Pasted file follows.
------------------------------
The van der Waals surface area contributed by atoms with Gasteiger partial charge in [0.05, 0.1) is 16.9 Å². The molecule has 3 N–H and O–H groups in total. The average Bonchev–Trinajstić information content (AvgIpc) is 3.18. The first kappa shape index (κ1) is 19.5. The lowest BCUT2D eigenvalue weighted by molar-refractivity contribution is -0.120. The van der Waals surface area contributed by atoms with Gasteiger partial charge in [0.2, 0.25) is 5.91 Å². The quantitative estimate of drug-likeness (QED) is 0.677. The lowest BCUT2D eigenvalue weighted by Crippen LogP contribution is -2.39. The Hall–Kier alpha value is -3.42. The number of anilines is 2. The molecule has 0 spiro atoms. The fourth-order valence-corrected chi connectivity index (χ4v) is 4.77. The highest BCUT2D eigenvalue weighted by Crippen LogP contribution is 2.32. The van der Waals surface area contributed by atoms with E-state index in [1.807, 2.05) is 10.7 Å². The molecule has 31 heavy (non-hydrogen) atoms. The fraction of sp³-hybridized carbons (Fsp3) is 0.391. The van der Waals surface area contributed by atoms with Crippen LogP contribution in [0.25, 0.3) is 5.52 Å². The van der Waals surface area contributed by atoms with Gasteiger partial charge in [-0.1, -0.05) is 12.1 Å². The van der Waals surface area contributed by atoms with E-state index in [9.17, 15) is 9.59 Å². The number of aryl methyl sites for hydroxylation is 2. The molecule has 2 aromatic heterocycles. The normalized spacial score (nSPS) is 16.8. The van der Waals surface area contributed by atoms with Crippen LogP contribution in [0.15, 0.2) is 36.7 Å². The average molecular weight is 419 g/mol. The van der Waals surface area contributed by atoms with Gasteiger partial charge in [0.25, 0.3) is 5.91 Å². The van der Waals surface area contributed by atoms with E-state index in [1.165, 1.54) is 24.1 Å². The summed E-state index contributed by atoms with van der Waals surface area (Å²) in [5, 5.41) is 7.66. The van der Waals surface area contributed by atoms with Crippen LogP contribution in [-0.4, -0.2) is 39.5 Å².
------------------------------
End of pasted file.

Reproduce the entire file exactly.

The van der Waals surface area contributed by atoms with Gasteiger partial charge in [0.05, 0.1) is 16.9 Å². The molecule has 3 N–H and O–H groups in total. The average Bonchev–Trinajstić information content (AvgIpc) is 3.18. The first kappa shape index (κ1) is 19.5. The lowest BCUT2D eigenvalue weighted by molar-refractivity contribution is -0.120. The van der Waals surface area contributed by atoms with Gasteiger partial charge in [0.2, 0.25) is 5.91 Å². The quantitative estimate of drug-likeness (QED) is 0.677. The lowest BCUT2D eigenvalue weighted by Crippen LogP contribution is -2.39. The Hall–Kier alpha value is -3.42. The number of anilines is 2. The molecule has 0 spiro atoms. The fourth-order valence-corrected chi connectivity index (χ4v) is 4.77. The highest BCUT2D eigenvalue weighted by Crippen LogP contribution is 2.32. The van der Waals surface area contributed by atoms with E-state index in [1.807, 2.05) is 10.7 Å². The molecule has 31 heavy (non-hydrogen) atoms. The fraction of sp³-hybridized carbons (Fsp3) is 0.391. The van der Waals surface area contributed by atoms with Crippen LogP contribution in [0.25, 0.3) is 5.52 Å². The van der Waals surface area contributed by atoms with Gasteiger partial charge in [-0.1, -0.05) is 12.1 Å². The van der Waals surface area contributed by atoms with E-state index in [9.17, 15) is 9.59 Å². The number of aryl methyl sites for hydroxylation is 2. The molecule has 2 aromatic heterocycles. The normalized spacial score (nSPS) is 16.8. The van der Waals surface area contributed by atoms with Crippen LogP contribution in [0.15, 0.2) is 36.7 Å². The average molecular weight is 419 g/mol. The van der Waals surface area contributed by atoms with Gasteiger partial charge in [0.25, 0.3) is 5.91 Å². The van der Waals surface area contributed by atoms with E-state index in [1.165, 1.54) is 24.1 Å². The summed E-state index contributed by atoms with van der Waals surface area (Å²) in [5, 5.41) is 7.66. The van der Waals surface area contributed by atoms with Crippen LogP contribution in [-0.4, -0.2) is 39.5 Å².